[PS-1.28] How does our brain process figurative expressions in a second language?

Citron, F. 1, 2 , Michaelis, N. 2 & Goldberg, A. 3, 2

1 Lancaster University, UK
2 Free University of Berlin
3 Princeton University, NJ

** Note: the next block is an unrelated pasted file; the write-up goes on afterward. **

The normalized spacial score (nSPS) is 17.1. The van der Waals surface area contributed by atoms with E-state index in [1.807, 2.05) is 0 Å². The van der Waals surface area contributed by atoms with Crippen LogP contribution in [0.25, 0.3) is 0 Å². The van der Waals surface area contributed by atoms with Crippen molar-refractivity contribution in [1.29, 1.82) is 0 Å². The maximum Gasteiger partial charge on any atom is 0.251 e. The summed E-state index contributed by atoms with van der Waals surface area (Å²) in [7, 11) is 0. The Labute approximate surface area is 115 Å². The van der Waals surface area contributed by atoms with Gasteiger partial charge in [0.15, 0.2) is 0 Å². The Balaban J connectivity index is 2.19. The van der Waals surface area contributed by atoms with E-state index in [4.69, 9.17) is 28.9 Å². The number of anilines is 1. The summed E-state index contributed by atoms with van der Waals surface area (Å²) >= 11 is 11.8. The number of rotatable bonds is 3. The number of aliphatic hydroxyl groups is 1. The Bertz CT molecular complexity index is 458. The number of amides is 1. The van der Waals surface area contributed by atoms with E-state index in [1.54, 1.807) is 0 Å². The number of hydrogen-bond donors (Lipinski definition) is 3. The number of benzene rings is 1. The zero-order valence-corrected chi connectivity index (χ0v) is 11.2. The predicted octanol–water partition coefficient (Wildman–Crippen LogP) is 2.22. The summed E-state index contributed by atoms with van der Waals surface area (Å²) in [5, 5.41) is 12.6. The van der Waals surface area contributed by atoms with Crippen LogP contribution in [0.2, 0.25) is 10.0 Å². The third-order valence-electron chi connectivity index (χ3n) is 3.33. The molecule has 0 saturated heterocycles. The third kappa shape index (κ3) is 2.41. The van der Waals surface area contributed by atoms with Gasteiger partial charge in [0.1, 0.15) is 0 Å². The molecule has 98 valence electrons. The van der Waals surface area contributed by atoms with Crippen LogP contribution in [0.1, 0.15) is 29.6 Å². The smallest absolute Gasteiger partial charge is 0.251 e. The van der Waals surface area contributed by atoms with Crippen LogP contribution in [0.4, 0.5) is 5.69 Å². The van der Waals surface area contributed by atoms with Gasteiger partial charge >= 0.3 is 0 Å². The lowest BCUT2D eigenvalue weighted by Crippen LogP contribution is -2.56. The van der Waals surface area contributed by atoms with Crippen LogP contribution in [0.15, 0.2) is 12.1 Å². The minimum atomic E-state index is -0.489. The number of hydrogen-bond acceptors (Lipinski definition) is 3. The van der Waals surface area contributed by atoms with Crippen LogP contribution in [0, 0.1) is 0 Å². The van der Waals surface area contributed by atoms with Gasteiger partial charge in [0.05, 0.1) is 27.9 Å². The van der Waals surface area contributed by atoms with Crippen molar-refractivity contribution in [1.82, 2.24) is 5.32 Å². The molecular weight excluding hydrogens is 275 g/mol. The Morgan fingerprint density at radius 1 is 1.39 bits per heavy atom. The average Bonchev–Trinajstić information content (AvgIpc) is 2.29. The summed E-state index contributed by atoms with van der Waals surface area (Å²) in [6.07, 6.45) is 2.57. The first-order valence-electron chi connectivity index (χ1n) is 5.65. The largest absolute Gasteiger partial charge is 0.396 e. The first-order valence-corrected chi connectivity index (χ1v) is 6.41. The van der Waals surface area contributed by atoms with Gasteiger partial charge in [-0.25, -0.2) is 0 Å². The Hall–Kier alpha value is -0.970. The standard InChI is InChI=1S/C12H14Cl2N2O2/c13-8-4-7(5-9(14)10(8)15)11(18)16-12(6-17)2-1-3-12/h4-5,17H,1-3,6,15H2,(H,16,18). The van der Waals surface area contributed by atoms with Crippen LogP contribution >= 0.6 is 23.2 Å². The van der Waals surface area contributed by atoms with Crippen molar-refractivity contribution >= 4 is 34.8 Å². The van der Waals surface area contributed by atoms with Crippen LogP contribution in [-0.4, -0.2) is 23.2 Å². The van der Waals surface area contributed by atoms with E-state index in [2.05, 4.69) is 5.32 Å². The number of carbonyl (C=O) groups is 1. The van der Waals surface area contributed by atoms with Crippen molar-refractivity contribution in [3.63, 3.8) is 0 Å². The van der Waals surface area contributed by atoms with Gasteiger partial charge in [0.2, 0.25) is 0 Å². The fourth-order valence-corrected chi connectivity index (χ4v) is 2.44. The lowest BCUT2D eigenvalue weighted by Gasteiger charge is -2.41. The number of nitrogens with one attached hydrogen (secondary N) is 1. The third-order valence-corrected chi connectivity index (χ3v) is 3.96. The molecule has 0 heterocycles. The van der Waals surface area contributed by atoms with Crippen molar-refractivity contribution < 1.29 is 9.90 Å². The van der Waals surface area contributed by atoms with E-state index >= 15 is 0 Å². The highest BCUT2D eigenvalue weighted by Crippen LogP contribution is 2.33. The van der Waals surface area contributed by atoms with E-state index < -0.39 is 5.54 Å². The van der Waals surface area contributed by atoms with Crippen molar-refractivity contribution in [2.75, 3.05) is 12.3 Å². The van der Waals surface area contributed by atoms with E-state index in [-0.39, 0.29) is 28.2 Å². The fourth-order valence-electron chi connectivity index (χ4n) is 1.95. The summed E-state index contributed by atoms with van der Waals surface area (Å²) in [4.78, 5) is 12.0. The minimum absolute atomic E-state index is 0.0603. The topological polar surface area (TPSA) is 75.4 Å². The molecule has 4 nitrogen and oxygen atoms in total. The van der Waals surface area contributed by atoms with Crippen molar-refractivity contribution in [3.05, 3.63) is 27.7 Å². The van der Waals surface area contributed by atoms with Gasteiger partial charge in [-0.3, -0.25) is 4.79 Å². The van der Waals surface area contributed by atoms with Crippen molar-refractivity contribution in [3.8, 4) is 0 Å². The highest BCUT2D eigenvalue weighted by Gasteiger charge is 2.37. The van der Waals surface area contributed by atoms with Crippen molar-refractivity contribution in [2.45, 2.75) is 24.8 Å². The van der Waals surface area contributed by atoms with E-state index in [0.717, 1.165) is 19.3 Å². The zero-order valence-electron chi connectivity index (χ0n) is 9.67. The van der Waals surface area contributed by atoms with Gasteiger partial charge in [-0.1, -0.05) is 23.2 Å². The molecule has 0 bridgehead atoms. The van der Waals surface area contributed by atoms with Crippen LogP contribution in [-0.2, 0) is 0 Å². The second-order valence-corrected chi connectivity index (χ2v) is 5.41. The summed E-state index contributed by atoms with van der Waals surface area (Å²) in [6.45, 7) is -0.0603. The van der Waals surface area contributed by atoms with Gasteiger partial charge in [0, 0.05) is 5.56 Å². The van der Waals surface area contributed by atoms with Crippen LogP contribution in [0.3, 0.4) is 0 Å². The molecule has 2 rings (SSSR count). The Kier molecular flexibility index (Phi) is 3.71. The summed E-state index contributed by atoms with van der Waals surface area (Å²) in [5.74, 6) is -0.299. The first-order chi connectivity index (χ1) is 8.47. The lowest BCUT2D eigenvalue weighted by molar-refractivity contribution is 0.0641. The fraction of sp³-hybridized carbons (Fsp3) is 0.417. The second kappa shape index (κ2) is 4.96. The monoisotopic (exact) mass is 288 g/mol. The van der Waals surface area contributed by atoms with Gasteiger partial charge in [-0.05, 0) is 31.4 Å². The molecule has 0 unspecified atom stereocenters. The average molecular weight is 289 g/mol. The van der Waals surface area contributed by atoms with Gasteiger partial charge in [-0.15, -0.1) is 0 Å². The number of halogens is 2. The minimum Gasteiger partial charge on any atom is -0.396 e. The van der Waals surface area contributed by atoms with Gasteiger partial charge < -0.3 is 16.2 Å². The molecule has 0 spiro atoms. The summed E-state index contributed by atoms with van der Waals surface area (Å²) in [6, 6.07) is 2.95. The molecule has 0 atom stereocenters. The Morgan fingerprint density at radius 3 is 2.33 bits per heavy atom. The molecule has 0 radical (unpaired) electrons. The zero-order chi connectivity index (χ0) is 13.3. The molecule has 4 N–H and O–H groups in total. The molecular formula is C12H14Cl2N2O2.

Recent neurophysiological findings suggest that metaphors evoke stronger emotional engagement in readers than their literal counterparts (significantly enhanced amygdala activation and increased heart-rate). Here, we investigated whether proficient speakers of a second language (L2) would show the same degree of emotional engagement in response to conventional metaphors as natives. In an fMRI experiment, 24 native German speakers and 22 proficient speakers of German as their L2 silently read metaphorical and literal sentences for comprehension. As expected, native speakers showed slightly but significantly more processing effort for metaphors than literal sentences, i.e., left inferior frontal gyrus (IFG) and anterior cingulate cortex (ACC) activation, and stronger emotional engagement (amygdala) for metaphors than baseline. L2 speakers instead showed the same degree of processing effort to both types of expressions, with widespread activation of language-related networks. Compared to native speakers, they showed stronger engagement of executive function areas: IFG, supplementary motor area, ACC, and caudate nucleus, associated with the ?switching network? in multilinguals. Interestingly, L2 speakers also showed more amygdala activation to both metaphors and literal sentences than baseline. This latter result suggests that the deeper the engagement with interesting linguistic material, e.g., problem solving operations, the stronger the emotional response to it.